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What I Learned in My Gap Year

When I decided to take a gap year between high school and college, I had no clue that it would be the best learning experience I could ever give myself.

By Emily FinniganPublished 6 years ago 5 min read
Top Story - December 2017

College has always been a rocky boat for me, especially leading up to my high school graduation. One minute I wanted to go, the next I didn’t. Looking back I always subconsciously knew that I wasn’t ready. I wasn’t really ready to give myself the huge responsibility that is college. I finally decided (very last minute) that I would take a year off to work. I would save up money and put it all towards my future education. Little did I know that my decision to take a year would affect everyone I knew, because everyone decided to give me their opinions on my life!!! (Notice my angry sarcasm?) Some family supported my decision fully; they said that college isn't for everyone and you can't force it. Some even tried to convince me that I shouldn't go at all. Other family looked at me like I killed someone. They told me that I was making a huge mistake. It was a wild couple of months, especially when the holidays came around. All I dealt with that year was people telling me what was right for me. Trust me, none of them knew what was right for me. Only I knew what was right for me. First thing I learned: You can't listen to anyone else but yourself. You live for you.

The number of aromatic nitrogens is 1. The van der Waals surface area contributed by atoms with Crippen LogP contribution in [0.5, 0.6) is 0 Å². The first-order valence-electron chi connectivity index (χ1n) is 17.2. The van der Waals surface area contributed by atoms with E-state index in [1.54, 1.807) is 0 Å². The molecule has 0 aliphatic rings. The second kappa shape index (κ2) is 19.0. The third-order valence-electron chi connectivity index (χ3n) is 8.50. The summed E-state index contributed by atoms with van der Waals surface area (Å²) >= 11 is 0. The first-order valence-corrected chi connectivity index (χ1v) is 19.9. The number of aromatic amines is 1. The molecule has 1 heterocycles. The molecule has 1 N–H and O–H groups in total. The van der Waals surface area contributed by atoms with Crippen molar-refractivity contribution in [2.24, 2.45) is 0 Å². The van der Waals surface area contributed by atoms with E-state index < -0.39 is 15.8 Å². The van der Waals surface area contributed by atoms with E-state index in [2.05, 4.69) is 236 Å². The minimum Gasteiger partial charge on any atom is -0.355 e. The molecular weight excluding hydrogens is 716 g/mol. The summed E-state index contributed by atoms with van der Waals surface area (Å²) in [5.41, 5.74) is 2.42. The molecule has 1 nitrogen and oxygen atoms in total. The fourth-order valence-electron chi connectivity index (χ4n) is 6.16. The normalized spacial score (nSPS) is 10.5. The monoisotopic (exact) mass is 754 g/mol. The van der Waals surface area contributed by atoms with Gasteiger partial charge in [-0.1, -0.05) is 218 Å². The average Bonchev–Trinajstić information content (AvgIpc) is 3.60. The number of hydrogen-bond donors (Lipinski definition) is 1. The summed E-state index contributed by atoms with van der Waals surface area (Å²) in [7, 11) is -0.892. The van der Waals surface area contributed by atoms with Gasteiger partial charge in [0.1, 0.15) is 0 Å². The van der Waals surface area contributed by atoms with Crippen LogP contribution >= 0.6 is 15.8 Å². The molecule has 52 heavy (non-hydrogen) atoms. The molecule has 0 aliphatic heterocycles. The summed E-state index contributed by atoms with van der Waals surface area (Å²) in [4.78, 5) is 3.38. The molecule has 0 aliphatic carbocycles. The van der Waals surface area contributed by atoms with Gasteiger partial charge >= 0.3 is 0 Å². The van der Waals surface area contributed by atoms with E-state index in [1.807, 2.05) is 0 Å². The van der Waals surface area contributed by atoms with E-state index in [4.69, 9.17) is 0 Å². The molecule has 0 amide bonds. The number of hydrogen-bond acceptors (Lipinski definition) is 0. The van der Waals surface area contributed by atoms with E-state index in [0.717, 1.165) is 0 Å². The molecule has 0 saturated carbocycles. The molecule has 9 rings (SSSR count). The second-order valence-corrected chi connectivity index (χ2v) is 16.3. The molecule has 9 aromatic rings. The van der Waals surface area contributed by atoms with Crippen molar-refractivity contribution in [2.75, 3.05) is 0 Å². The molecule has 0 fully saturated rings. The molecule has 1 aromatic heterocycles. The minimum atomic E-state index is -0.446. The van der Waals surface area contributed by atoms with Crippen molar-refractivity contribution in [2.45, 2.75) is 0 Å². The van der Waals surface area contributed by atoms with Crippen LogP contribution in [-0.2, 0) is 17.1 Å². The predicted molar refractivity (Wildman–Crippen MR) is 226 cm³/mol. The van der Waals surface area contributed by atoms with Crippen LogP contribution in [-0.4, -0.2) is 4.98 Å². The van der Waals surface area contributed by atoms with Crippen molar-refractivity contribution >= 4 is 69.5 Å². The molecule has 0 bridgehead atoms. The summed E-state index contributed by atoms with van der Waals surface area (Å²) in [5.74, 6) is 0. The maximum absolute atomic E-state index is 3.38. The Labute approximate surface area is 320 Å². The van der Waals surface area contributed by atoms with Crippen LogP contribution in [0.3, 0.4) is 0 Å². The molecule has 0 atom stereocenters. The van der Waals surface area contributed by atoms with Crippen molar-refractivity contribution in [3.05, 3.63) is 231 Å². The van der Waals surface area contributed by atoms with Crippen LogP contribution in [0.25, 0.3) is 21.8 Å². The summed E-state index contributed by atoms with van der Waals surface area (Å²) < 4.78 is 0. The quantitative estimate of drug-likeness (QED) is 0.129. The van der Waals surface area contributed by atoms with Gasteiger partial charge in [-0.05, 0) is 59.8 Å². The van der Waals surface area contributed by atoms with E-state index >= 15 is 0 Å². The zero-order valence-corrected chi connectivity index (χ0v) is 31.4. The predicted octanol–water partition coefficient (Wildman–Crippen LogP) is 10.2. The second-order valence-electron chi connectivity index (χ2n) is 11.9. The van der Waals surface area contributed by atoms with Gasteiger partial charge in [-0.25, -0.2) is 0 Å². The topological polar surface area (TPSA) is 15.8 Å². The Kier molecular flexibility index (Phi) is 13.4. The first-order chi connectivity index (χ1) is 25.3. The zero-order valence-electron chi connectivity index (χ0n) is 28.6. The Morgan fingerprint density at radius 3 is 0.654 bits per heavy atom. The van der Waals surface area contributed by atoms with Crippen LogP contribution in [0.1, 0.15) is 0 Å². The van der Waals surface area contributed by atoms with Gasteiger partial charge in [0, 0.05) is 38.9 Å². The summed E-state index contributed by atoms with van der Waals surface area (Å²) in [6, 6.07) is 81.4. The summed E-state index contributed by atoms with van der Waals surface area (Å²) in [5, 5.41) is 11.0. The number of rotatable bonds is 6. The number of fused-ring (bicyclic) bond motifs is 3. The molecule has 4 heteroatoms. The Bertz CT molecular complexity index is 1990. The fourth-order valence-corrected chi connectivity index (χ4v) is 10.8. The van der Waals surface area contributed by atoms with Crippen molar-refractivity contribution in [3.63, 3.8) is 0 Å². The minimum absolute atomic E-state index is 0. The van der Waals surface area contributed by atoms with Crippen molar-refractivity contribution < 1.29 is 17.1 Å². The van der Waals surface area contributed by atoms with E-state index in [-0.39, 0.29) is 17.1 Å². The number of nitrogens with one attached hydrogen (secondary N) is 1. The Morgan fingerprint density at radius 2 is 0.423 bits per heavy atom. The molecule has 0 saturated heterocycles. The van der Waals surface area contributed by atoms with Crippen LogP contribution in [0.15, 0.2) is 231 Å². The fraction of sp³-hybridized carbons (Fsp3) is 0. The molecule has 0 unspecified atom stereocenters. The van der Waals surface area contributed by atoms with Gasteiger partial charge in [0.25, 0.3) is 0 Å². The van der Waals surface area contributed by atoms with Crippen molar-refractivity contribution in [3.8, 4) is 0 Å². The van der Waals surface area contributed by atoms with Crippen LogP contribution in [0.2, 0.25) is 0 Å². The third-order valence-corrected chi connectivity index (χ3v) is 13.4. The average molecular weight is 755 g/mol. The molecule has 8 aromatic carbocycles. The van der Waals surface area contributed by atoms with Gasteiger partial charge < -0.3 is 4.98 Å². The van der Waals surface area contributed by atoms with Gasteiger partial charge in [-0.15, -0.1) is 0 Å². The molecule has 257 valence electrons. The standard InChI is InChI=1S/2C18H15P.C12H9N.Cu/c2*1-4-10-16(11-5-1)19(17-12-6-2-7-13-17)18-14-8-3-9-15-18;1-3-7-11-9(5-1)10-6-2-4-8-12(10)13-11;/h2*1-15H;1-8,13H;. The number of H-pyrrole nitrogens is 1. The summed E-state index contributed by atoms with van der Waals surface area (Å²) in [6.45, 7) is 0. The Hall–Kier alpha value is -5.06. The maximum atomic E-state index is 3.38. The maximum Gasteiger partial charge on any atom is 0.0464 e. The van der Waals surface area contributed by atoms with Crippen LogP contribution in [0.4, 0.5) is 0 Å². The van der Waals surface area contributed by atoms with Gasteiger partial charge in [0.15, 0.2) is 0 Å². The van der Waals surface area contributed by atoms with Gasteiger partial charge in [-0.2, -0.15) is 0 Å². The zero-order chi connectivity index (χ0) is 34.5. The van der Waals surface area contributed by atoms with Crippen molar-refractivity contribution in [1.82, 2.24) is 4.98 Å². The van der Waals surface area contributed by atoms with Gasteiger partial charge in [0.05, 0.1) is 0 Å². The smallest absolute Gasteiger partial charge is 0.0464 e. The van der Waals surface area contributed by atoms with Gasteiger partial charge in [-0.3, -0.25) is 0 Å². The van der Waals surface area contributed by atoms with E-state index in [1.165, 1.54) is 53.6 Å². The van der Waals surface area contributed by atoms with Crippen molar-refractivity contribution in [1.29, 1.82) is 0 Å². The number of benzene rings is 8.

So I worked. I had a retail job in a sports pro-shop in Boston. It was pretty cool for a while, but seasons end and shifts become limited. It's not very likely you can save for higher education with two shifts a week that pays minimum wage. Around mid-October, I searched for a new job. I had been in retail, so I didn't want another boring retail job. I applied and was hired at a restaurant in my town which was part of a nation-wide chain (this restaurant will remain nameless). Let me tell you something, if you take things personally, do not become a waitress; I hated it from day one. You know if you ever worked in the restaurant business that everything that goes wrong is blamed on you, EVEN IF you did nothing wrong. Customers blame the waiters, who blame the cooks, who blame the waiters, rinse and repeat. The money, on the other hand, I couldn't resist. I could actually save with the kind of money I was making. Around this time, too, I started a new relationship. Working full-time with two different jobs, having friends, and having a boyfriend isn't too easy, especially since I was stressed out by how much I was working. But the support from them was much needed; it made everything a bit easier. At one point I was working eight days in a row, one day off, then eight days again. I was hustling. It was really, really hard. You can't let your job interfere with your personal life and that was what was starting to happen.